Service Catalogue Management and ITIL V3
The Service Catalog
To enable the service provider and the customer to clearly understand the services available and being delivered

Service Catalog Management interfaces with and depends on the activities of:
Service Portfolio Management
Service Level Management
Service Asset and Configuration Management
Business Relationship Management
Demand Management
Knowledge Management

Service Strategy
Value of Service Portfolio
The Service Portfolio allows the business to make the best decisions related to investments.

The Service Portfolio enables the customer to understand what will be delivered in a service, and under what conditions.

The Service Portfolio is the first step in realizing the benefits of a service, optimizing the risks associated with the service, and optimizing the resources allocated to the service throughout the entire service lifecycle.
Service Portfolio
Terminology (1)
Service Models
A service model is a list or diagram of essential items required to deliver a service. The service model will show how these items are used and how they are related to each other.

A service model will logically demonstrate how service assets interact with customer assets to create value. Service models show:
Structure of a service -physical attributes
Dynamics of a service -activities, flow of information
Service Strategy
Customers, Services, and Service Assets
Customer Satisfaction
Service Strategy
Identifying and Forecasting Demand
Service Design
Activities of Service Level Management
Terminology (1)
Terminology (2)
SLA Life Cycle
Create Service Catalogue
Discuss Service Level Requirements with customer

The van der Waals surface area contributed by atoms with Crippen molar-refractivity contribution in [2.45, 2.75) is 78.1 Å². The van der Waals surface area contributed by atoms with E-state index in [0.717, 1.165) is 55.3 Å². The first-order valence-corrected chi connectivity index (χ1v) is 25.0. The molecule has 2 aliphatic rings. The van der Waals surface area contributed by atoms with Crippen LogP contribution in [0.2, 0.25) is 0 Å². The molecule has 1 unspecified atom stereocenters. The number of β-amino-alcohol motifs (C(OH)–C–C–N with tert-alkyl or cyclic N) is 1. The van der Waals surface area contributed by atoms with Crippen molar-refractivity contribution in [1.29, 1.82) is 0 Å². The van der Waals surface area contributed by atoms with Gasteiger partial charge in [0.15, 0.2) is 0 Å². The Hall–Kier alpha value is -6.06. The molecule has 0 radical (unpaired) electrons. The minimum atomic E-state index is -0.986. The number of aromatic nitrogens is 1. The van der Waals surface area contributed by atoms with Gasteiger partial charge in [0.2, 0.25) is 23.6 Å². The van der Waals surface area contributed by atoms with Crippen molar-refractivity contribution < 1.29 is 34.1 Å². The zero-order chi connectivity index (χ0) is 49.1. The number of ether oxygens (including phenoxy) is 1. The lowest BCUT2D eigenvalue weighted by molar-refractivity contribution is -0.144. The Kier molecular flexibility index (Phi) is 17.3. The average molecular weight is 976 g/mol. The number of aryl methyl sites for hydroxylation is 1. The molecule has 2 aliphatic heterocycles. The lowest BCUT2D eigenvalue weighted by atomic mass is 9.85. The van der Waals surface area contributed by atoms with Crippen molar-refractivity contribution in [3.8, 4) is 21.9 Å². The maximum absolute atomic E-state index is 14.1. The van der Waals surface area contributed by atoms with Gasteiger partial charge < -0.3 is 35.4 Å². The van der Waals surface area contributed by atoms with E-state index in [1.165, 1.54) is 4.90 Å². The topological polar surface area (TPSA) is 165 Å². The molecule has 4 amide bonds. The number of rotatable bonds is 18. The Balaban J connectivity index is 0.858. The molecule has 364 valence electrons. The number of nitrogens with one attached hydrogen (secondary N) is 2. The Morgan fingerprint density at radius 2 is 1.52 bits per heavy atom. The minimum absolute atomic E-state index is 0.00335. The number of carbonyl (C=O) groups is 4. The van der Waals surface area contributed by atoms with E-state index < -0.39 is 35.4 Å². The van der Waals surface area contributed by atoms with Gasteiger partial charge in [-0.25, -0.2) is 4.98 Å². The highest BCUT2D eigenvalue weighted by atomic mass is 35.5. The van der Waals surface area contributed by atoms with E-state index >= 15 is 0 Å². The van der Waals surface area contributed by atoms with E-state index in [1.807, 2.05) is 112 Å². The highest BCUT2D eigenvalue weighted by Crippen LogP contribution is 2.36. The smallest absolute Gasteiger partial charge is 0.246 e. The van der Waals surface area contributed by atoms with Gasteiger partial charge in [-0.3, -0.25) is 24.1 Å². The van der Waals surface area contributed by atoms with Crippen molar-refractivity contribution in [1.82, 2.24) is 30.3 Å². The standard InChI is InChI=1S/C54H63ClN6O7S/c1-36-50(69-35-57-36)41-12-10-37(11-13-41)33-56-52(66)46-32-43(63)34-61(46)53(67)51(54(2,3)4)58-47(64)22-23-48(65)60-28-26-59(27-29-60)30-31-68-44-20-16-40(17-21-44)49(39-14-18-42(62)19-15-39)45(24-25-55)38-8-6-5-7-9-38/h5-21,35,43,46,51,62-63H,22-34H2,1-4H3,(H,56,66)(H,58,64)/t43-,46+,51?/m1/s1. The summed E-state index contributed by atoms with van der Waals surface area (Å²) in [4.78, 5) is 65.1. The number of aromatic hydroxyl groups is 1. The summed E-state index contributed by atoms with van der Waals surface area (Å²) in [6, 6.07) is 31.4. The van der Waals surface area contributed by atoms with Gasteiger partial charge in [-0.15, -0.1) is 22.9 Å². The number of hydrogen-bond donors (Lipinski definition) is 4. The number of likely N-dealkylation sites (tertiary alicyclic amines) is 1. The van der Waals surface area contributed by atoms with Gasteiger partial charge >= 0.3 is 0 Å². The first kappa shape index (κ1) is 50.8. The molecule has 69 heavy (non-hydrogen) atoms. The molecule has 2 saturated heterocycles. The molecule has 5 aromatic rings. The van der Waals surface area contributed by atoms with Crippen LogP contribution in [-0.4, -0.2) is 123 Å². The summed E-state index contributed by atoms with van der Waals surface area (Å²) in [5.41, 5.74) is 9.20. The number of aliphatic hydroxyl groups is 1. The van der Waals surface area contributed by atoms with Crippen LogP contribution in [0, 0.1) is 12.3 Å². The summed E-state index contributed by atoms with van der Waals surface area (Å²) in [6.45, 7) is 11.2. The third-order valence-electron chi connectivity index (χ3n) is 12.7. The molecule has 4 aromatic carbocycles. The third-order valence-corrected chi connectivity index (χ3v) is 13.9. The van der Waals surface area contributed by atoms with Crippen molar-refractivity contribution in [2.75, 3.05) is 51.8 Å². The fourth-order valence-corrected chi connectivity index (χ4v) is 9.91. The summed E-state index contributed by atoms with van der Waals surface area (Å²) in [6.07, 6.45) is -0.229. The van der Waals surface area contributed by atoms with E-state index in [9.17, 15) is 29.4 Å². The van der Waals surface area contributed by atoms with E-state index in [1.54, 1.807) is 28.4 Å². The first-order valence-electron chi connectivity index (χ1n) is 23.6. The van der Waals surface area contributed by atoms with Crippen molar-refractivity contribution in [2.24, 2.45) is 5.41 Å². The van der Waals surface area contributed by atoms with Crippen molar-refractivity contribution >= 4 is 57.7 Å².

Map against Service Catalogue
Sign Service Level Agreement
Ongoing (frequent) review of achievements
Appendices (where appropriate)
Review and renew SLA
Service Transition
Service Configuration
Tracking Activities
In addition to configuration information and attributes, the configuration management system will also track activities related to the configuration items it manages, including:
Known Errors
Service Transition
Service Portfolio
Service Design
Service Catalogue Management
To ensure that a Service Catalogue is produced,
maintained and contains accurate information on all
operational services and those ready for deployment.

The scope of the Service Management process is to provide and maintain accurate information on all services that are being transitioned or have been transitioned to the live environment.
Service Catalogue
The Service Catalogue has two aspects:
The Service Catalogue
Key Activities
Inputs & Outputs

Input sources of information relevant to the Service Catalogue Management process

Output new services, changes to existing services or services being retired
Information Management
The key information is that contained within the Service Catalogue. The main input for this information comes from the Service Portfolio and the business via either the Business Relationship Management (BRM) or Service Level Management (SLM) processes.

All information needs to be verified for accuracy and must be maintained using the Change Management process
Value to the Business
The Service Catalogue:
Provides a central source of information
Ensures all areas of the business can view an accurate, consistent picture of all IT services, their details and status
Contains customer-facing view of IT services in use, how they are intended to be used, business processes they enable and quality of service to be expected.

CSF’ s
The Critical Success Factors (CFS’ s) for the Service Catalogue Management process are:
An accurate Service Catalogue
Business user’ s awareness of the services being provided
IT staff awarenes of the technology supporting the services

KPI’ s
# of services recorded and managed within the Service Catalogue as a % of those being delivered and transitioned in the live environment.

# of variances detected between the information contained within the Service Catalogue and the òreal world’ situation.

Business users’ awareness of the services being provided, i.e. percentage increase in completeness of the Business Service Catalogue against operational services.
Maintaining accurate Service Catalogue as part of a Service Portfolio.
Incorporating both the Business Service Catalogue and Technical Service Catalogue as part of the overall CMS and SKMS.

In order to achieve this, the culture of the organization needs
to accept that the Catalogue and Portfolio are essential
sources of information that everyone within the IT organization
needs to use and help maintain.

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